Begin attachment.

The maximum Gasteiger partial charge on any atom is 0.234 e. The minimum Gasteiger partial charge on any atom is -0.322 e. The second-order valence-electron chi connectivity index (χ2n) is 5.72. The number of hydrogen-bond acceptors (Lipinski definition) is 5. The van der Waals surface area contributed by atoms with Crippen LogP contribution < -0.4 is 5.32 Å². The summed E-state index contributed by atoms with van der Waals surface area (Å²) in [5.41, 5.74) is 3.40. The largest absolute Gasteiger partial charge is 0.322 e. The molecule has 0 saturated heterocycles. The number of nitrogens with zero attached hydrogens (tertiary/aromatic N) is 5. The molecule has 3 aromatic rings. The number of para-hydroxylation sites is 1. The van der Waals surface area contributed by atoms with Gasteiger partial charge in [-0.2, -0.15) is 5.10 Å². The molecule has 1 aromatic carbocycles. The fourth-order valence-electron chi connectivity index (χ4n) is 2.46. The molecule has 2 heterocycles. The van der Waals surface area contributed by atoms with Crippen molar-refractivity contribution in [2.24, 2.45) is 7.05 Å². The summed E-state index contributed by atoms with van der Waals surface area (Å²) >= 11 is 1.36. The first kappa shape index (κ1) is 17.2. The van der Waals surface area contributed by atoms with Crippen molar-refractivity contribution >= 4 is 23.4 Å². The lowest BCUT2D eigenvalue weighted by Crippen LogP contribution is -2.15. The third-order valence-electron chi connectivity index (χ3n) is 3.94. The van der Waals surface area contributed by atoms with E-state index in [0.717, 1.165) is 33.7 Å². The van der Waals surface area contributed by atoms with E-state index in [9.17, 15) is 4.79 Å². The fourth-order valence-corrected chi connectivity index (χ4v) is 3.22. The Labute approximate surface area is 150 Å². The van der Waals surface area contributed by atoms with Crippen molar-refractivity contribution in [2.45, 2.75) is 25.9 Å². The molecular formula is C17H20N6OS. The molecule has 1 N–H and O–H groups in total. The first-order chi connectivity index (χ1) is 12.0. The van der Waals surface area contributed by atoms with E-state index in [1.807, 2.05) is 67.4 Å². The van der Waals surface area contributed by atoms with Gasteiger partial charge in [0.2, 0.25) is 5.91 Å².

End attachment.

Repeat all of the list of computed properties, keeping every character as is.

The maximum Gasteiger partial charge on any atom is 0.234 e. The minimum Gasteiger partial charge on any atom is -0.322 e. The second-order valence-electron chi connectivity index (χ2n) is 5.72. The number of hydrogen-bond acceptors (Lipinski definition) is 5. The van der Waals surface area contributed by atoms with Crippen LogP contribution < -0.4 is 5.32 Å². The summed E-state index contributed by atoms with van der Waals surface area (Å²) in [5.41, 5.74) is 3.40. The largest absolute Gasteiger partial charge is 0.322 e. The molecule has 0 saturated heterocycles. The number of nitrogens with zero attached hydrogens (tertiary/aromatic N) is 5. The molecule has 3 aromatic rings. The number of para-hydroxylation sites is 1. The van der Waals surface area contributed by atoms with Gasteiger partial charge in [-0.2, -0.15) is 5.10 Å². The molecule has 1 aromatic carbocycles. The fourth-order valence-electron chi connectivity index (χ4n) is 2.46. The molecule has 2 heterocycles. The van der Waals surface area contributed by atoms with Crippen molar-refractivity contribution in [2.24, 2.45) is 7.05 Å². The summed E-state index contributed by atoms with van der Waals surface area (Å²) >= 11 is 1.36. The first kappa shape index (κ1) is 17.2. The van der Waals surface area contributed by atoms with Crippen molar-refractivity contribution >= 4 is 23.4 Å². The lowest BCUT2D eigenvalue weighted by Crippen LogP contribution is -2.15. The third-order valence-electron chi connectivity index (χ3n) is 3.94. The van der Waals surface area contributed by atoms with E-state index in [0.717, 1.165) is 33.7 Å². The van der Waals surface area contributed by atoms with E-state index in [9.17, 15) is 4.79 Å². The fourth-order valence-corrected chi connectivity index (χ4v) is 3.22. The Labute approximate surface area is 150 Å². The van der Waals surface area contributed by atoms with Crippen molar-refractivity contribution in [2.45, 2.75) is 25.9 Å². The molecular formula is C17H20N6OS. The molecule has 1 N–H and O–H groups in total. The first-order chi connectivity index (χ1) is 12.0. The van der Waals surface area contributed by atoms with E-state index in [1.807, 2.05) is 67.4 Å². The van der Waals surface area contributed by atoms with Gasteiger partial charge in [0.2, 0.25) is 5.91 Å².